Sevele’s City Assets refuses to sign contract for Chinese loan, Parliament told

Lord Sevele and his City Assets business have rejected a demand from the Tongan government to sign a contract to make sure he is obliged to pay back the money he borrowed to rebuild his business after the 2006 riot.

Prime Minister ‘Akilisi Pohiva told Parliament five companies, including Lord Sevele’s, borrowed a total of $TP42 million from money the government borrowed from China.

A Parliamentary report in 2012, led by Hon. Pohiva and former MP Dr Sitiveni Halapua, revealed Lord Sevele’s business City Assets business, formerly known as Molisi Tonga Ltd, was allowed to borrow money from the Chinese loan without Parliament’s approval.

Other companies which drew on money to repay the Chinese loan, including Tungi Colonnade and Royco, have already signed the contract.

The TP$118 million Chinese loan was made to help reconstructed businesses which were burned down during the riot.

Hon. Pohiva said the interest of the loan had now reached $TP20 million and the Tongan taxpayers were paying it.

He said the government was concerned that these companies had only managed to pay back TP$1.1 million instead of the TP$6 million required according to the contract.

Hon. Pohiva said while they were trying to resolve the problems of late payments, Lord Sevele was “evasive” and did not want to sign the agreement.

According to the Parliament’s minute of June 27, the Prime Minister said, in Tongan: “Anga fēfē ‘etau feinga’i e me’a ko ení ‘ikai ke fie fakamo’oni ia kalo ia mei he me’a ko ení.”

The loan from China is guaranteed by the government and it was the government that had to deal with China in anything regarding the loan, not these businesses, Hon. Pohiva said.

He said these companies could not pay the interest on time and there was a late payment of TP$6 million pa’anga.

Hon. Pohiva said in the current financial year the taxpayers will pay China TP$27 million for the loan.

He told the House Tonga has already paid TP$20 million, while the companies only paid $TP1.1 million.

He said it was Lord Sevele’s government which had secured the loan and it was his government that allocated how the loan should be spent.

The Prime Minister was repeatedly interrupted in the House by Lord Nuku, who told the Prime Minister he should not have named Lord Sevele.

The noble said he should have only referred to Lord Sevele’s business.

Lord Nuku also asked Hon. Pohiva to think about who burnt down Nuku’alofa.

He said if the capital was not burned down Tonga would not have secured such a huge loan from China.

Parliamentary report

The 2012 Parliamentary report was set up to investigate how the Chinese loan was spent.

It revealed Lord Sevele’s business City Assets business, which was formerly known as Molisi Tonga Ltd, was allowed to borrow money from the Chinese loan for its reconstruction without Parliament’s approval.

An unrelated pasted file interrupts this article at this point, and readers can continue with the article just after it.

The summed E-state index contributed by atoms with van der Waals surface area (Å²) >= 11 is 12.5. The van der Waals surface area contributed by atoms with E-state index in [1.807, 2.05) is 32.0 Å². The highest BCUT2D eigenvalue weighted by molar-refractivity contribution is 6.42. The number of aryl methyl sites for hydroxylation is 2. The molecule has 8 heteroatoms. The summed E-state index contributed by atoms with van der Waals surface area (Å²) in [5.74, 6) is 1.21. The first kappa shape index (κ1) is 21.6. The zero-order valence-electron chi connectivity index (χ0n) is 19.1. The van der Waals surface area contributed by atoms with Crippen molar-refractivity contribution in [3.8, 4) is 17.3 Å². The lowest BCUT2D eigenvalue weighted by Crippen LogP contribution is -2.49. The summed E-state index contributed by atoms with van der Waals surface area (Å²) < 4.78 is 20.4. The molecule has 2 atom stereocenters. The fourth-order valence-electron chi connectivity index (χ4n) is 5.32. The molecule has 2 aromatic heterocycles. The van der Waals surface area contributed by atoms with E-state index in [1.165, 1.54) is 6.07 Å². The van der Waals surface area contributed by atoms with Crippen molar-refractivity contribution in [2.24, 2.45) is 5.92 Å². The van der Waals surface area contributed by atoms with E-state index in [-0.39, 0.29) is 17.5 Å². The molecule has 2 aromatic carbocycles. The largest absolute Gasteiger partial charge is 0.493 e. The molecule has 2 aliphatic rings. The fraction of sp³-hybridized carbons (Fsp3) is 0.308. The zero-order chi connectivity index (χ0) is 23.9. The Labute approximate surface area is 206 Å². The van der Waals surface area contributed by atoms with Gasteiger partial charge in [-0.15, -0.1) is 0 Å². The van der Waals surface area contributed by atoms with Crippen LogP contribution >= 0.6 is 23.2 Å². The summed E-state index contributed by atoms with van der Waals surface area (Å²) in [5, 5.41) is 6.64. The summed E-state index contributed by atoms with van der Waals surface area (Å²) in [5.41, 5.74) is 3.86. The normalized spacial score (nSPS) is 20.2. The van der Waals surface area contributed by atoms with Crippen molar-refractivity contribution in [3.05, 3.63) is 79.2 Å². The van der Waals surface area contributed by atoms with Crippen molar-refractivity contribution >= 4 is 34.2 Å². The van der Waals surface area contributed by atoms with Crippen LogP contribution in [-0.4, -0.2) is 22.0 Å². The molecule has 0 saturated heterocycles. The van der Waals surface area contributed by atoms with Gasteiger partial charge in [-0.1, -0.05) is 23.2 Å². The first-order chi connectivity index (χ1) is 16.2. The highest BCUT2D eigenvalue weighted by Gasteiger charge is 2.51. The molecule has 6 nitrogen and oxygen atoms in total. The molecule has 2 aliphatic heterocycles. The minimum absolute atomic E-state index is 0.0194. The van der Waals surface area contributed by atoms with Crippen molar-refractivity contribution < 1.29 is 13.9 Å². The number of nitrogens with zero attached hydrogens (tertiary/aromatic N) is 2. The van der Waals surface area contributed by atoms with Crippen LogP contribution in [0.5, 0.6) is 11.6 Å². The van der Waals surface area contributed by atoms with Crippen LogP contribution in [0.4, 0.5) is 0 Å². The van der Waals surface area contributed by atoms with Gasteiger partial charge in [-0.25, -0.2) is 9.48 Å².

The report said the allowances made for Lord Sevele over the loan were not publicised in Parliament and money for the City Assets building was simply embedded in the Government Budget of May 2011.

The report said unconstitutional decisions made by the Nuku’alofa Development Corporation (NDC), chaired by Sevele, included alteration of the loan’s terms and conditions without referring it to Parliament for further discussion and adoption.

It said the amount of money that went to Lord Sevele far exceeded the $TP15 million limit and should have been approved by Parliament.

At the time Lord Sevele denied in an interview with Television Tonga conducted by former TBC boss Nanisé Fifita, there had been any misappropriation or wrong doing regarding the loan.

He said he informed Parliament about the variation, although he did not seek resolutions to formally approve those variations.

The main points

  • Lord Sevele and his City Assets business have rejected a demand from the Tongan government to sign a contract to make sure he is obliged to pay back the money he borrowed to rebuild his business after the 2006 riot.
  • Prime Minister ‘Akilisi Pohiva told Parliament five companies, including Lord Sevele’s, borrowed a total of $TP42 million from money the government borrowed from China.
  • A Parliamentary report in 2012, led by Hon. Pohiva and former MP Dr Sitiveni Halapua, revealed Lord Sevele’s business City Assets business, formerly known as Molisi Tonga Ltd, was allowed to borrow money from the Chinese loan without Parliament’s approval.
  • The TP$118 million Chinese loan was made to help reconstructed businesses which were burned down during the riot.

For more information 

Tonga Chief Justice rejects Lord Sevele’s judicial review application

State of emergency after Tongan riots (The Guardian, 2006)

Chinese loan for Tongan capital questioned (ABC, 2012)

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